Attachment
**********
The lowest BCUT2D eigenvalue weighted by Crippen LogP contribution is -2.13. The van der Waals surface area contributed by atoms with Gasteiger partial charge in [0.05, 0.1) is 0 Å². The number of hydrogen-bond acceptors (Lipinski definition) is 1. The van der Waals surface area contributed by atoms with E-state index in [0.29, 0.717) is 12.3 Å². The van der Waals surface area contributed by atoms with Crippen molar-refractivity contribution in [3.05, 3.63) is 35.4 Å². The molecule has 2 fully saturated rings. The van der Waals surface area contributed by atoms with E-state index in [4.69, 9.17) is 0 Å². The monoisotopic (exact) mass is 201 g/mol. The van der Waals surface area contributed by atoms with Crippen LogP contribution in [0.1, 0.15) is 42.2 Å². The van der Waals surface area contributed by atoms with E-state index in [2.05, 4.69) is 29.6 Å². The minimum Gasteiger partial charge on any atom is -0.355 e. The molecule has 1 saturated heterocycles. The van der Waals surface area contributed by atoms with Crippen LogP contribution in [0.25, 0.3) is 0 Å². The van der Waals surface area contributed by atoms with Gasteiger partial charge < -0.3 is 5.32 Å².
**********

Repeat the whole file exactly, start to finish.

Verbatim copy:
The lowest BCUT2D eigenvalue weighted by Crippen LogP contribution is -2.13. The van der Waals surface area contributed by atoms with Gasteiger partial charge in [0.05, 0.1) is 0 Å². The number of hydrogen-bond acceptors (Lipinski definition) is 1. The van der Waals surface area contributed by atoms with E-state index in [0.29, 0.717) is 12.3 Å². The van der Waals surface area contributed by atoms with Crippen molar-refractivity contribution in [3.05, 3.63) is 35.4 Å². The molecule has 2 fully saturated rings. The van der Waals surface area contributed by atoms with E-state index in [4.69, 9.17) is 0 Å². The monoisotopic (exact) mass is 201 g/mol. The van der Waals surface area contributed by atoms with Crippen LogP contribution in [0.1, 0.15) is 42.2 Å². The van der Waals surface area contributed by atoms with E-state index in [2.05, 4.69) is 29.6 Å². The minimum Gasteiger partial charge on any atom is -0.355 e. The molecule has 1 saturated heterocycles. The van der Waals surface area contributed by atoms with Crippen LogP contribution in [0.25, 0.3) is 0 Å². The van der Waals surface area contributed by atoms with Gasteiger partial charge < -0.3 is 5.32 Å².